Inventory software on Linux

Display Options

In many cases, it is not necessary to scan a complete subnet if you only want to retrieve some data on the installed software packages. Open-AudIT therefore focuses on the ability to modify the display below the Queries drop-down menu: This empowers users to retrieve many details on the hardware and software. As a result, it is easier for the administrator to plan changes to the hardware and software resources of individual computer systems.


Open-AudIT visualizes the collected data in various forms: In the dashboard, the user sees an initial overview of the scan results, each grouped by periods. You can thus display all the devices detected by the last scan, in the last seven days, or in the last 30 days. This information can be broken down further by detected devices, operating systems, or installed software.

The Map item under Menu in the dashboard informs the user about locations. The Logs item contains the logfiles, which can help with troubleshooting. The user can also access these views via the menubar by selecting the Views entry; the other functions here include automated scanning of a subnet or – for Windows environments – an Active Directory (Figure 7).

Figure 7: Open-AudIT's dashboard provides a visually appealing and clear-cut network overview.

The Reports drop-down in the menubar let you show and print detailed lists on demand; on request, the pre-built templates will even show you devices that have not appeared in scans for some time. Such reports can therefore provide information on lost or stolen components.


The tested inventory solutions left me with a mixed impression. Although they fulfill the expected tasks, they have limitations. All three solutions suffer from a cumbersome and error-prone installation that is not state of the art in any way. I-doit and opsi provide detailed installation instructions (sometimes several pages long), and Open-AudIT comes with a usable script. However, the risk of errors is great – especially when configuring the LAMP system. In the case of Open-AudIT, the additional installation and customization of SNMP and Nmap are not properly documented.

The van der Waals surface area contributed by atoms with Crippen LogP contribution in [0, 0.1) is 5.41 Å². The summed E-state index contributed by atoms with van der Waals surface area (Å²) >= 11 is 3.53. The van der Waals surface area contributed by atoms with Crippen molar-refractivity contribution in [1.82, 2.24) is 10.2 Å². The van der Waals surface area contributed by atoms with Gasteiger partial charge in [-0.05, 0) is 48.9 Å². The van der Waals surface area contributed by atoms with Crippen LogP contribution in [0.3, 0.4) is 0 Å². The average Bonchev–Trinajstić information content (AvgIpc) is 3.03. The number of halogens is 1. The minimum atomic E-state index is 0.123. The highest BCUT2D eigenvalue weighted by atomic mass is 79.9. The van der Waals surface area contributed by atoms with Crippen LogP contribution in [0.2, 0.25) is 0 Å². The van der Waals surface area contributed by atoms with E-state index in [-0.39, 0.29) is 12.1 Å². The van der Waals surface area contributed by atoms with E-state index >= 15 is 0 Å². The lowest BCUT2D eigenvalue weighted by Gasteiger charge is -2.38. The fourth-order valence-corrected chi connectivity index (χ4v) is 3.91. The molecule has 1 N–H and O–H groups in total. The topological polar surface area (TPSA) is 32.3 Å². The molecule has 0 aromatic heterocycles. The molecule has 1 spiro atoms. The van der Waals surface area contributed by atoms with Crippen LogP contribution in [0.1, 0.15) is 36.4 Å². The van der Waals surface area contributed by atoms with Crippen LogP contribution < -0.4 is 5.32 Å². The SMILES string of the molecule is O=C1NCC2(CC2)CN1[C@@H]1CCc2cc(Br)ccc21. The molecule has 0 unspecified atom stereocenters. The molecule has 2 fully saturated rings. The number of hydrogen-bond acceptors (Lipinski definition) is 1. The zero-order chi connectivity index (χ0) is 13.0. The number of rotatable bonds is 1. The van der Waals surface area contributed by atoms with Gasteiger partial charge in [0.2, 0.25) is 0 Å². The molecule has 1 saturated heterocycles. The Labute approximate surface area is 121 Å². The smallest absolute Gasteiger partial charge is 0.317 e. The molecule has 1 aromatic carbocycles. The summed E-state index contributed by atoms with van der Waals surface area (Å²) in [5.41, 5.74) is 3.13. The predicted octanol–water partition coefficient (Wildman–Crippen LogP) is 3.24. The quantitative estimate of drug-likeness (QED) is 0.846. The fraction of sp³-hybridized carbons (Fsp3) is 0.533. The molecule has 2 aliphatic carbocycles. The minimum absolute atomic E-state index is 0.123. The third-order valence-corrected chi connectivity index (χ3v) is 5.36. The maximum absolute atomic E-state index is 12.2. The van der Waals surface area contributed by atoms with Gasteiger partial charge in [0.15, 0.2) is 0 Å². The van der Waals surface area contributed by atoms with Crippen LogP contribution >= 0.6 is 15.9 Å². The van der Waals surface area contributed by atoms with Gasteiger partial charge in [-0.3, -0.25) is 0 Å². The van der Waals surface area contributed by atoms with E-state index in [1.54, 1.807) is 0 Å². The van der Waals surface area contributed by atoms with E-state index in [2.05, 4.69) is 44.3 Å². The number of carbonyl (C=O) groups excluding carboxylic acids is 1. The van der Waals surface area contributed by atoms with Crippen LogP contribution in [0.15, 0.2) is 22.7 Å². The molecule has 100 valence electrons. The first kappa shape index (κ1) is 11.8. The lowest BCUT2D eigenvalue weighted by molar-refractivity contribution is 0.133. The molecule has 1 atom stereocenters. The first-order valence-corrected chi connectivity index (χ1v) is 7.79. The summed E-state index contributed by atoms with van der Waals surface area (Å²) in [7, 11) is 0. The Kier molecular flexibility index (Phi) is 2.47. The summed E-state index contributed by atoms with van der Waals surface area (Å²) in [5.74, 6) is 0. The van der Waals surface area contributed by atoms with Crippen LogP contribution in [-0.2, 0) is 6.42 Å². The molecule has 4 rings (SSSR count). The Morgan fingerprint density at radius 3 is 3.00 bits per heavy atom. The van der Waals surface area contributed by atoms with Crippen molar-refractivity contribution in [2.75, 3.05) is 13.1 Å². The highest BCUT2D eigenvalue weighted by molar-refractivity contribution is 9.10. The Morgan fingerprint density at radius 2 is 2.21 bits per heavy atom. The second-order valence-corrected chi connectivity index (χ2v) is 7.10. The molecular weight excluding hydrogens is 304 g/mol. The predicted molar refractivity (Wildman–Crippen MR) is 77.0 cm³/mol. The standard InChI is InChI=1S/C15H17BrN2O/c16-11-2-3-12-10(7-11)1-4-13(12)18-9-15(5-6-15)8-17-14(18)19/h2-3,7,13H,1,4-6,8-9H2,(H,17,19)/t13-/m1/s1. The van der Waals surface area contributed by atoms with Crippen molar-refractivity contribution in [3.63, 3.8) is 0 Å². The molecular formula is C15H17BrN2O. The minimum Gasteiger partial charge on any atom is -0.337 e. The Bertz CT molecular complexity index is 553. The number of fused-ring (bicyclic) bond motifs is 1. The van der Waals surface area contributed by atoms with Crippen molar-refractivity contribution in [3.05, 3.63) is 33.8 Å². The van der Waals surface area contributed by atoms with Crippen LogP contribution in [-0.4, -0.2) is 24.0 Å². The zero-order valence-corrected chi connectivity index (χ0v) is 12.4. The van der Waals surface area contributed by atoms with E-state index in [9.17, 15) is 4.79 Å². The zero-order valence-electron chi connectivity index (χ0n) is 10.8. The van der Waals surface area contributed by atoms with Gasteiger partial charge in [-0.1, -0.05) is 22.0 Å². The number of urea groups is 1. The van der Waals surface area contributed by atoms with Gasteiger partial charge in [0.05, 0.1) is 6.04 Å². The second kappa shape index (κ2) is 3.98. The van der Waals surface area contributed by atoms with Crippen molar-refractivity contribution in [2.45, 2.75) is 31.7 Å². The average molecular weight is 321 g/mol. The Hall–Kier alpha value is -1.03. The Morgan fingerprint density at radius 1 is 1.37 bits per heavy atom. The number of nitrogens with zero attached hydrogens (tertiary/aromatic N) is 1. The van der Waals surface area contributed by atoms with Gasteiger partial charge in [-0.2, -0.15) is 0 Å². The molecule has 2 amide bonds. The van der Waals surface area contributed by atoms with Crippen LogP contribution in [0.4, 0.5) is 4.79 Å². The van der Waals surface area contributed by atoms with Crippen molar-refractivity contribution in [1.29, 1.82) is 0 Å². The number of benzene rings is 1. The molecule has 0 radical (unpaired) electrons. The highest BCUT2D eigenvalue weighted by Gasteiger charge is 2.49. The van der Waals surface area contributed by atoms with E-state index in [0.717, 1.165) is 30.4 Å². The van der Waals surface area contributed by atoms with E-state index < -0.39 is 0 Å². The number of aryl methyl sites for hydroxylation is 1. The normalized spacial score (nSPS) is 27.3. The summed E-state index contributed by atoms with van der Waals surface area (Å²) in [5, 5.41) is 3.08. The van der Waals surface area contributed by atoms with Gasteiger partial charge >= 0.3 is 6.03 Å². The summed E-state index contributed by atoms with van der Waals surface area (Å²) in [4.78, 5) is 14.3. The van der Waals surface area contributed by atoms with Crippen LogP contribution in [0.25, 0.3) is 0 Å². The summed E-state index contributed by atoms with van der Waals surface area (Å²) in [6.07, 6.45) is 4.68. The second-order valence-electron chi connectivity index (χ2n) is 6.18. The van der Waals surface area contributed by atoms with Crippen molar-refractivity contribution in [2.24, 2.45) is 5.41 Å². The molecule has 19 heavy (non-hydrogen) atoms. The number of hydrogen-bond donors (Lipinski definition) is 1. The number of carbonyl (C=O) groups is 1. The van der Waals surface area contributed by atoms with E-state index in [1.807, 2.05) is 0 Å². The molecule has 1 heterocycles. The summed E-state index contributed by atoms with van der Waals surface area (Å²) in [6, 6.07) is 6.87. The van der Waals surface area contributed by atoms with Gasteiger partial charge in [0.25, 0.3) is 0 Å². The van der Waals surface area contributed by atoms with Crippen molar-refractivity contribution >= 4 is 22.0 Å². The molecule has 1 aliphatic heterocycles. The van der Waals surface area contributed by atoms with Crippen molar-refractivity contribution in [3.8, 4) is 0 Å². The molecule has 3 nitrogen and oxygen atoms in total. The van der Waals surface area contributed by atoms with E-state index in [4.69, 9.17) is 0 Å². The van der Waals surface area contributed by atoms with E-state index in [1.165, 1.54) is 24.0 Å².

It is incomprehensible that the developers have not adopted the far more elegant solution of a central installer, in that this solution has already been implemented for many free software packages by the Bitnami project [16].

Opsi has some catching up to do in terms of Linux: The cofunding model for the Linux agent involves significant costs, which makes it uninteresting for small businesses who want to use the system with Linux desktops. The same applies to opsi license management if you use proprietary software and to the planned use of Nagios and the image backup routine. If you need several of these modules, costs can very quickly amount to five figures, and this does not even take support services into account. The concept of client agents deserves some criticism, because it causes additional configuration overhead on the client systems.

The other two candidates show that inventory management can work without agents and that free software can offer strengths and benefits. One positive factor was the clear-cut interface in i-doit that enables immediate access and takes the network infrastructure into account. Also, i-doit provides the most detailed documentation options by far, so the tool covers the entire lifecycle of a complete enterprise IT environment. This makes i-doit the best choice for professional users with a heterogeneous IT infrastructure who view an inventory system as a data source for the accounting department.

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